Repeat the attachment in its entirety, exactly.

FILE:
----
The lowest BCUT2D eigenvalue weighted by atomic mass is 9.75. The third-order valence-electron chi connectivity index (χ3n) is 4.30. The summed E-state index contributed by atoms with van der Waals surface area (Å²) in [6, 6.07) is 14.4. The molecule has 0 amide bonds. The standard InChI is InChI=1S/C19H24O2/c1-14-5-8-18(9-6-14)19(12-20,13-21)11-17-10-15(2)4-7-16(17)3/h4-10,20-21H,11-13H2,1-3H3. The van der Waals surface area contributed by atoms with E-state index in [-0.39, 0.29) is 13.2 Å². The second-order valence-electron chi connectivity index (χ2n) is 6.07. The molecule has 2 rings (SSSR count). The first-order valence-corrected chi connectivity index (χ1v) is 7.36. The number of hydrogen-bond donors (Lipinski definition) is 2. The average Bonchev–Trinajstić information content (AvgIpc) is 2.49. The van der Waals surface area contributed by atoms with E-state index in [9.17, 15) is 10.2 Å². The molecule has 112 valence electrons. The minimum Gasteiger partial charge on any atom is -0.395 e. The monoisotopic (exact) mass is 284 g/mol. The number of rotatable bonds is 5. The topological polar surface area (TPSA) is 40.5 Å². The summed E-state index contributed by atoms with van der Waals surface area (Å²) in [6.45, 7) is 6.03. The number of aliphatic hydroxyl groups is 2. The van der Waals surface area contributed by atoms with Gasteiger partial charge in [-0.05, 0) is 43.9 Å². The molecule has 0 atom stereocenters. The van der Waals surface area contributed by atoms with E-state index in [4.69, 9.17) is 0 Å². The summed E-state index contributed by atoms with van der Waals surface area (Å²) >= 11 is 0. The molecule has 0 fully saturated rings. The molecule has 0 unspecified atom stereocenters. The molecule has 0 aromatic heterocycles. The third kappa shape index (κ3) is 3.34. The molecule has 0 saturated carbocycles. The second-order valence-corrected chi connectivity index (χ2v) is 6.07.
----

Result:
The lowest BCUT2D eigenvalue weighted by atomic mass is 9.75. The third-order valence-electron chi connectivity index (χ3n) is 4.30. The summed E-state index contributed by atoms with van der Waals surface area (Å²) in [6, 6.07) is 14.4. The molecule has 0 amide bonds. The standard InChI is InChI=1S/C19H24O2/c1-14-5-8-18(9-6-14)19(12-20,13-21)11-17-10-15(2)4-7-16(17)3/h4-10,20-21H,11-13H2,1-3H3. The van der Waals surface area contributed by atoms with E-state index in [-0.39, 0.29) is 13.2 Å². The second-order valence-electron chi connectivity index (χ2n) is 6.07. The molecule has 2 rings (SSSR count). The first-order valence-corrected chi connectivity index (χ1v) is 7.36. The number of hydrogen-bond donors (Lipinski definition) is 2. The average Bonchev–Trinajstić information content (AvgIpc) is 2.49. The van der Waals surface area contributed by atoms with E-state index in [9.17, 15) is 10.2 Å². The molecule has 112 valence electrons. The minimum Gasteiger partial charge on any atom is -0.395 e. The monoisotopic (exact) mass is 284 g/mol. The number of rotatable bonds is 5. The topological polar surface area (TPSA) is 40.5 Å². The summed E-state index contributed by atoms with van der Waals surface area (Å²) in [6.45, 7) is 6.03. The number of aliphatic hydroxyl groups is 2. The van der Waals surface area contributed by atoms with Gasteiger partial charge in [-0.05, 0) is 43.9 Å². The molecule has 0 atom stereocenters. The van der Waals surface area contributed by atoms with E-state index in [4.69, 9.17) is 0 Å². The summed E-state index contributed by atoms with van der Waals surface area (Å²) >= 11 is 0. The molecule has 0 fully saturated rings. The molecule has 0 unspecified atom stereocenters. The molecule has 0 aromatic heterocycles. The third kappa shape index (κ3) is 3.34. The molecule has 0 saturated carbocycles. The second-order valence-corrected chi connectivity index (χ2v) is 6.07.